# Conformal symmetry of FRW spacetime

1. May 22, 2015

### jcap

The standard spatially flat FRW metric in Cartesian co-moving co-ordinates is given by:

$$ds^2=dt^2-a(t)^2(dx^2+dy^2+dz^2)$$
As far as I understand it the fact that the metric can be written in a form that is independent of $x,y,z$ implies that the Universe has the physical qualities of being spatially homogeneous and isotropic.

But by writing the FRW metric in another way one can see that the Universe has another symmetry.

$$ds^2 = a(t)^2(\frac{dt^2}{a(t)^2}-dx^2-dy^2-dz^2)$$

If we introduce conformal time $\tau$ defined by:

$$d\tau = \frac{dt}{a(t)}$$

we get:

$$ds^2 = a(\tau)^2(d\tau^2-dx^2-dy^2-dz^2)$$
This way of writing the metric displays a conformal symmetry: it stretches equally in (conformal) time and space.

What physical quality does this conformal symmetry imply for the Universe?

Here are some of my speculations:

Photons obey Maxwell's source free equations which are conformally invariant.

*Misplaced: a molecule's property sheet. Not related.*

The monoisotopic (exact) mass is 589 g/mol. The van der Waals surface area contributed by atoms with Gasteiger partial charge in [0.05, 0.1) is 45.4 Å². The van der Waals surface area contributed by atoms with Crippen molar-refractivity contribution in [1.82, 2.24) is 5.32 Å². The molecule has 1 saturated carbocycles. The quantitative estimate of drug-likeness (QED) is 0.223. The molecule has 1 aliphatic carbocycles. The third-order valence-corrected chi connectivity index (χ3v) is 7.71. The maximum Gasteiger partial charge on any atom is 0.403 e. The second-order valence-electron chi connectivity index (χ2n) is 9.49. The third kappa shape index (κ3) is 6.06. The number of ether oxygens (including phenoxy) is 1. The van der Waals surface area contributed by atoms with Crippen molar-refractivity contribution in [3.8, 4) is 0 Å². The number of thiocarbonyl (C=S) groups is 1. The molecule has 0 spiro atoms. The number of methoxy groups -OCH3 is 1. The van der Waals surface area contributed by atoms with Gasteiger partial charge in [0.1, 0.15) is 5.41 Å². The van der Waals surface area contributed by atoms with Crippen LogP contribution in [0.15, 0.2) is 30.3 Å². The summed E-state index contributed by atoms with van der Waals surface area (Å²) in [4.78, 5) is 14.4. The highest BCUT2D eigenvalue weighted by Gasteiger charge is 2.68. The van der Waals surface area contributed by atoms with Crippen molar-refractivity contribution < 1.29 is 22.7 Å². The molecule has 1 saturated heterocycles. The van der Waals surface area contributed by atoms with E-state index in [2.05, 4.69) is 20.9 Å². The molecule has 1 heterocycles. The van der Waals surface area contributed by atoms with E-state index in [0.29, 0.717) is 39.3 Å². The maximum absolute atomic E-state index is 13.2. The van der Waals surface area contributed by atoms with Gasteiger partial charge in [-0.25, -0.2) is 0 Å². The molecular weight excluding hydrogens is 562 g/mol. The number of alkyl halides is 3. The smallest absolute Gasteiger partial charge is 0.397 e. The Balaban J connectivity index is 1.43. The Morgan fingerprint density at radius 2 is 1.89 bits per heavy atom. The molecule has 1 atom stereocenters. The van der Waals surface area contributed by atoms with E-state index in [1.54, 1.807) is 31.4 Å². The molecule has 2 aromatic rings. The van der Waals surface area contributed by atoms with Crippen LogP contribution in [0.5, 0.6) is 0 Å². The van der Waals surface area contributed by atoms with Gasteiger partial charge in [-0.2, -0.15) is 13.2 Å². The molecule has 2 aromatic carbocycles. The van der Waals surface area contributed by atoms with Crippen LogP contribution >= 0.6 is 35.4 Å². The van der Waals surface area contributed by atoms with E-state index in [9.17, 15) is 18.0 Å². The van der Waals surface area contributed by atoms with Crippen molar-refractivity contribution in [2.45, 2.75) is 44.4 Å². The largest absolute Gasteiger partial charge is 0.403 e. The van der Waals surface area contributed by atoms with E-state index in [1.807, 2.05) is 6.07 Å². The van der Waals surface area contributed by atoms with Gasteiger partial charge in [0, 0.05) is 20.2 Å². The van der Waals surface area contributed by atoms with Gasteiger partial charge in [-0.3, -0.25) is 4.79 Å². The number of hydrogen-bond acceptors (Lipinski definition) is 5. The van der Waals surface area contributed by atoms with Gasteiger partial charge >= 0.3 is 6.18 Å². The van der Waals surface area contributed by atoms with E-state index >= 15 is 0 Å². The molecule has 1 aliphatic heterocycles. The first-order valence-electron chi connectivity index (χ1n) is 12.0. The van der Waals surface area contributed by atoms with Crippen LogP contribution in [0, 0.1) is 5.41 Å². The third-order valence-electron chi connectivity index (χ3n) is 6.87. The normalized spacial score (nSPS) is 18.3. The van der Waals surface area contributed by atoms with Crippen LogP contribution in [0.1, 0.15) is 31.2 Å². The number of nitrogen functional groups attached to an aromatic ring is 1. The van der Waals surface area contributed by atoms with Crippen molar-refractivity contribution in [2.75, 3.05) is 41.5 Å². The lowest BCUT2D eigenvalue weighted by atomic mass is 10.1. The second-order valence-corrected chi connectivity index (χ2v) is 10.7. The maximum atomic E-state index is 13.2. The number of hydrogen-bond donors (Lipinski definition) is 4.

Does the conformal symmetry of the FRW metric imply that photons actually propagate with constant energy/frequency?

Maybe the time we actually measure is conformal time and the redshift that we see is due to our energy scales increasing with the age of the Universe. If expanding photon wavelengths have constant energy then as our atoms have a fixed size their energies will increase with the scale of the Universe.

2. May 22, 2015

### Chalnoth

The time we actually measure is the integral $\int ds$ of the metric over a path where $dx = dy = dz = 0$. So in these coordinates, $s = \int a(\tau)d\tau = \int dt$.

Essentially, if we were to use conformal time to do physics in local systems, we'd end up with a whole bunch of extraneous factors that depend upon $a(\tau)$ that unnecessarily complicate the equations.